Light rail stirs safety worries on MLK Way
Seattle Times staff reporter
Passing cars and trucks flout the speed limit, while people on foot scurry across five lanes of nearby Martin Luther King Jr. Way South whenever an opening presents itself. The road is a recipe for collisions.
"I can witness to four, that I know of," says restaurant owner Bettye Gray, who made the emergency call one time when a woman was killed by a hit-and-run driver right outside the dining-room window.
This is the setting where Sound Transit will add train tracks. A $141 million construction contract has been awarded, and within two months, builders will begin constructing the surface portion of Link light rail through four miles of MLK Way in Rainier Valley. When it's built, trains will pass every six minutes in each direction.
Safety experts once estimated that a train will hit a car 29 times a year and a pedestrian three times a year, based on crash rates in other cities.
Can trains and traffic share the same valley?
Sound Transit says they can, because of safety features such as warning lights that flash a train icon, new left-turn lanes, more stoplights and more crosswalks.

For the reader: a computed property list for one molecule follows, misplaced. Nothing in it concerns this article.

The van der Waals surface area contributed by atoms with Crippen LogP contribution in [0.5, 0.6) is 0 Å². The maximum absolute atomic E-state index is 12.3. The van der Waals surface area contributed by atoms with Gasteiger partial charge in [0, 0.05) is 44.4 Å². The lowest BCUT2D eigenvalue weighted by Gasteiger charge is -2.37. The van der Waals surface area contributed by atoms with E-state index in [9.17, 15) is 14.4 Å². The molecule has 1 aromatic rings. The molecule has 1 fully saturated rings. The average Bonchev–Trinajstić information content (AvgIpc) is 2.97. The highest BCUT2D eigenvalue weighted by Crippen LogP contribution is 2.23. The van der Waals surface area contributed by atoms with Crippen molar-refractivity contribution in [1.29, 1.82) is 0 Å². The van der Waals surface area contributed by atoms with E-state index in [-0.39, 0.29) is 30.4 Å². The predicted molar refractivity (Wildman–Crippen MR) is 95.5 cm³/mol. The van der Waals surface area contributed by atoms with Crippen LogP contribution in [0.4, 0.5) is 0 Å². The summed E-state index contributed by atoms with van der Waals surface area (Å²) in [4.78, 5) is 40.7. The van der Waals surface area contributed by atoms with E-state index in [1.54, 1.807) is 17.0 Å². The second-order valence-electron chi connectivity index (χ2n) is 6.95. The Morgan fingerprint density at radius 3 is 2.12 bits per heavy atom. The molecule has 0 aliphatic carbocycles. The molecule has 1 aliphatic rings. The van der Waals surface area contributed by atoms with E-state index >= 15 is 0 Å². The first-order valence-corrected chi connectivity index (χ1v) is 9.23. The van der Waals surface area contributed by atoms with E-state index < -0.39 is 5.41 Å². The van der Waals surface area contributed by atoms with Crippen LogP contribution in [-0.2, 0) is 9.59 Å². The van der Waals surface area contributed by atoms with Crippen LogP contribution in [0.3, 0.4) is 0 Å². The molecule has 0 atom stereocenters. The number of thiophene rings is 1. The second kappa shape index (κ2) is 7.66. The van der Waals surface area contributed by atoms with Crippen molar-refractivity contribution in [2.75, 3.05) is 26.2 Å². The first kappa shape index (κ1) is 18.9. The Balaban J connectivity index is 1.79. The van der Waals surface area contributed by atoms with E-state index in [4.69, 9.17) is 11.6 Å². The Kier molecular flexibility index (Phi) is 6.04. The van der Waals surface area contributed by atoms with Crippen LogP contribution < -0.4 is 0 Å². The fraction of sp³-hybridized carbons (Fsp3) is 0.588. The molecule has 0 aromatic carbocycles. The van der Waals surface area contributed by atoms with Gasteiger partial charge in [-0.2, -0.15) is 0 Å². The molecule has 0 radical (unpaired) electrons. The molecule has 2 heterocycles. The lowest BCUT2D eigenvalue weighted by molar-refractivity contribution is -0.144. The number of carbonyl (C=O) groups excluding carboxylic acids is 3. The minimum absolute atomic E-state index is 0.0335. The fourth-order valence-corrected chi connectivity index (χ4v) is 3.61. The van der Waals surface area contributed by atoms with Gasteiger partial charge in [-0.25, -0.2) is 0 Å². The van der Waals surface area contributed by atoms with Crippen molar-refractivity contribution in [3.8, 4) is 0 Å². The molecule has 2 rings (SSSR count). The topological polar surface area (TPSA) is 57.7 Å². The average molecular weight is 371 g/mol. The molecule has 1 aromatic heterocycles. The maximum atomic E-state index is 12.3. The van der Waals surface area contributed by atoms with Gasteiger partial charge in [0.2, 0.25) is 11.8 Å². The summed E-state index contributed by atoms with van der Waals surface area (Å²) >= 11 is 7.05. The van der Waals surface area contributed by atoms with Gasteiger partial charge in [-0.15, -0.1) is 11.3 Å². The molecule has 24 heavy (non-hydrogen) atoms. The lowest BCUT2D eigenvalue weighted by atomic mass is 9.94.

Politicians promise that the neighborhood will be safer when train service begins five years from now because the project will calm traffic. The train tracks, in their own median apart from the road lanes, will replace a two-way left-turn lane that breeds crashes.
"Every year we had a thing, some kids getting hit by a car," King County Executive Ron Sims, a transit board member, told Link safety director Hamid Qaasim at a briefing last year. "You, with this project, have done more to improve safety on Martin Luther King Way than we've seen in years."
The Rainier Valley surface route is the most controversial stretch of the 14-mile route from Westlake Center to Tukwila, to open in 2009.
To proponents, light rail will make this a more attractive place to live than the sprawling suburbs. Skeptics say surface tracks will cause bottlenecks in what voters intended to be a high-capacity regional system. The city could have made the streets safer without squandering a couple of billion dollars on rail, they say.